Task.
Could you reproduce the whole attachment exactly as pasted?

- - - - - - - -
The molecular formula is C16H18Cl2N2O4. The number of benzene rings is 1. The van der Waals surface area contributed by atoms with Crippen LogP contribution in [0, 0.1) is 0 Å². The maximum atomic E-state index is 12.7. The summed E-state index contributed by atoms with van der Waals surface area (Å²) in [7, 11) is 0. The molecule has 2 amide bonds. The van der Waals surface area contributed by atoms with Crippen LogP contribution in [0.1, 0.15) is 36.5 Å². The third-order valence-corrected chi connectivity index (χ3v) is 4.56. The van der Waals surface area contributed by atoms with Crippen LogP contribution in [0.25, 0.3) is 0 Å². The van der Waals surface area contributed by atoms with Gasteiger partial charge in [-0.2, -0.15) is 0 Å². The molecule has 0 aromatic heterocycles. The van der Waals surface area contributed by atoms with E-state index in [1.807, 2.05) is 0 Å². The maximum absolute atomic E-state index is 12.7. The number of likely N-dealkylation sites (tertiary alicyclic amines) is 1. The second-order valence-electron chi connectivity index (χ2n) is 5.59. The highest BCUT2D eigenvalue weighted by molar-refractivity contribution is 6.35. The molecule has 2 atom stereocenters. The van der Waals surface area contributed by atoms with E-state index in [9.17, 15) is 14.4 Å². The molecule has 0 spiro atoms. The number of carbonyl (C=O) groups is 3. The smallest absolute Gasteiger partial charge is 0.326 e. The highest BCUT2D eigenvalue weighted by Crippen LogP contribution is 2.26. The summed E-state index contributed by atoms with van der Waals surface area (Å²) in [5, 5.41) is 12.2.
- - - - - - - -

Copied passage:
The molecular formula is C16H18Cl2N2O4. The number of benzene rings is 1. The van der Waals surface area contributed by atoms with Crippen LogP contribution in [0, 0.1) is 0 Å². The maximum atomic E-state index is 12.7. The summed E-state index contributed by atoms with van der Waals surface area (Å²) in [7, 11) is 0. The molecule has 2 amide bonds. The van der Waals surface area contributed by atoms with Crippen LogP contribution in [0.1, 0.15) is 36.5 Å². The third-order valence-corrected chi connectivity index (χ3v) is 4.56. The van der Waals surface area contributed by atoms with Crippen LogP contribution in [0.25, 0.3) is 0 Å². The van der Waals surface area contributed by atoms with Gasteiger partial charge in [-0.2, -0.15) is 0 Å². The molecule has 0 aromatic heterocycles. The van der Waals surface area contributed by atoms with E-state index in [1.807, 2.05) is 0 Å². The maximum absolute atomic E-state index is 12.7. The number of likely N-dealkylation sites (tertiary alicyclic amines) is 1. The second-order valence-electron chi connectivity index (χ2n) is 5.59. The highest BCUT2D eigenvalue weighted by molar-refractivity contribution is 6.35. The molecule has 2 atom stereocenters. The van der Waals surface area contributed by atoms with E-state index in [9.17, 15) is 14.4 Å². The molecule has 0 spiro atoms. The number of carbonyl (C=O) groups is 3. The smallest absolute Gasteiger partial charge is 0.326 e. The highest BCUT2D eigenvalue weighted by Crippen LogP contribution is 2.26. The summed E-state index contributed by atoms with van der Waals surface area (Å²) in [5, 5.41) is 12.2.